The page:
European Osprey

(Pandion haliaetus)

The Osprey is one of the most widespread raptor species in the world, and also occurs throughout large parts of Europe.

However, in central, western, and southern Europe, the breeding populations of Ospreys are very low, and have been driven to extinction, or near extinction in many European countries.

Ospreys are thus a rare sight in most parts of Europe, and the most common way to see them is during migration, when thousands of Scandinavian Ospreys migrate through central and southern Europe on their way to Africa.

Photo of Osprey in flight
Osprey in flight

Fortunately enough, strict conservation efforts and provision of nesting sites are showing promising results in some European countries, where Osprey populations are starting to recover.

European Osprey facts

As fish eating specialists, Ospreys are most commonly observed close to water, except during migration, when they can be encountered far away from water.

Osprey Size

The Osprey is a big raptor and has a larger wingspan than a Common Buzzard (Buteo buteo), but smaller than a Golden Eagle (Aquila chrysaetos).

  • Wingspan: 150-170 cm
  • Length: 55-50 cm
  • Weight: 1,600-2,100 g (female), 1,300-1,600 g (male)

The German name of the Osprey is “Fischadler”, which translates to “Fish Eagle”, and this already suggests that in terms of size, the Osprey is more similar to European eagles than it is to smaller raptors in Europe.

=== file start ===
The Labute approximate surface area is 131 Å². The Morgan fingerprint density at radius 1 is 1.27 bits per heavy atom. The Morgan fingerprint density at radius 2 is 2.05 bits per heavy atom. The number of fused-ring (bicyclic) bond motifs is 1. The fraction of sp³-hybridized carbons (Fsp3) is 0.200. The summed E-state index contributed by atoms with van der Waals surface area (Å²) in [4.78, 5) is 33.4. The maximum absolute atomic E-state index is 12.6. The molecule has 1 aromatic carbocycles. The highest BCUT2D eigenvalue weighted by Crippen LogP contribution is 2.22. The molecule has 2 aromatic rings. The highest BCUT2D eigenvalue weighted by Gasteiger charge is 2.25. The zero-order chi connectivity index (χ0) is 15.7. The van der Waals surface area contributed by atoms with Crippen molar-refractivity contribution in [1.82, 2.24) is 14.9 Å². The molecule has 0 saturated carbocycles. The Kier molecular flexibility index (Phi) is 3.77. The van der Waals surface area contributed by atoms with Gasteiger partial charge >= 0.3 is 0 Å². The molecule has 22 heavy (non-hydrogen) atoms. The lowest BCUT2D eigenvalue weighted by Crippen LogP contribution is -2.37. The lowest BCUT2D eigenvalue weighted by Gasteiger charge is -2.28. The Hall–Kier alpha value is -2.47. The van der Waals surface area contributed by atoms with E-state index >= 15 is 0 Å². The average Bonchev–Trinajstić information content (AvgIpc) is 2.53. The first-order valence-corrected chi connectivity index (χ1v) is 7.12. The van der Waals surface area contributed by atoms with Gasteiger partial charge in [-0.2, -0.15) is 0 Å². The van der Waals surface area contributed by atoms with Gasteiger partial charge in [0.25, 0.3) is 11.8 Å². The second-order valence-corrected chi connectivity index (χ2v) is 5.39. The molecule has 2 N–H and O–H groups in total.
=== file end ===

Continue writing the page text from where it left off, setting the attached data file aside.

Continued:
But keep in mind that male Ospreys are significantly smaller than females, and are just slightly larger than European species of buzzards.

Appearance

The Osprey looks like a large raptor with long, relatively slender wings, and a short tail. In good light conditions, its characteristic black and white coloration are also a great way to identify an Osprey, and these colors are unique among the different raptor species in Europe.

Photo of Osprey flying with freshly caught fish
Osprey flying with freshly caught fish

Sexual dimorphism

Similar to almost all European raptor species, female Ospreys are significantly larger than males, and the two genders basically don’t overlap in size. Otherwise, there are no differences between the two genders. 

Lifespan

A maximum age of 32 years has been documented in the wild, making the Osprey one of the raptor species with the longest lifespan. 

Scientific name and taxonomy

The scientific name of the Osprey is Pandion haliaetus. There are four species known globally, only one of which occurs in Europe. The Osprey is evolutionarily far removed from all other raptor species, and some ornithologists actually don’t include it in the family Accipitridae, but instead place it in its own family, the Pandionidae.

European Osprey distribution

The Osprey has a global distribution, and in Europe is found in the UK, Scandinavia, central Europe, and extending eastwards from there to eastern Europe and Russia. However, while it has a broad distribution, several European countries only have few breeding pairs

Osprey habitat

The Osprey prefers habitat that is in direct proximity to bodies of water with plentiful fish supplies. This can be the seas coast, rivers, lakes, or artificial ponds and reservoirs. In order to breed successfully, the Osprey also needs suitable nesting trees, though it readily accepts artificial nesting sites in many locations.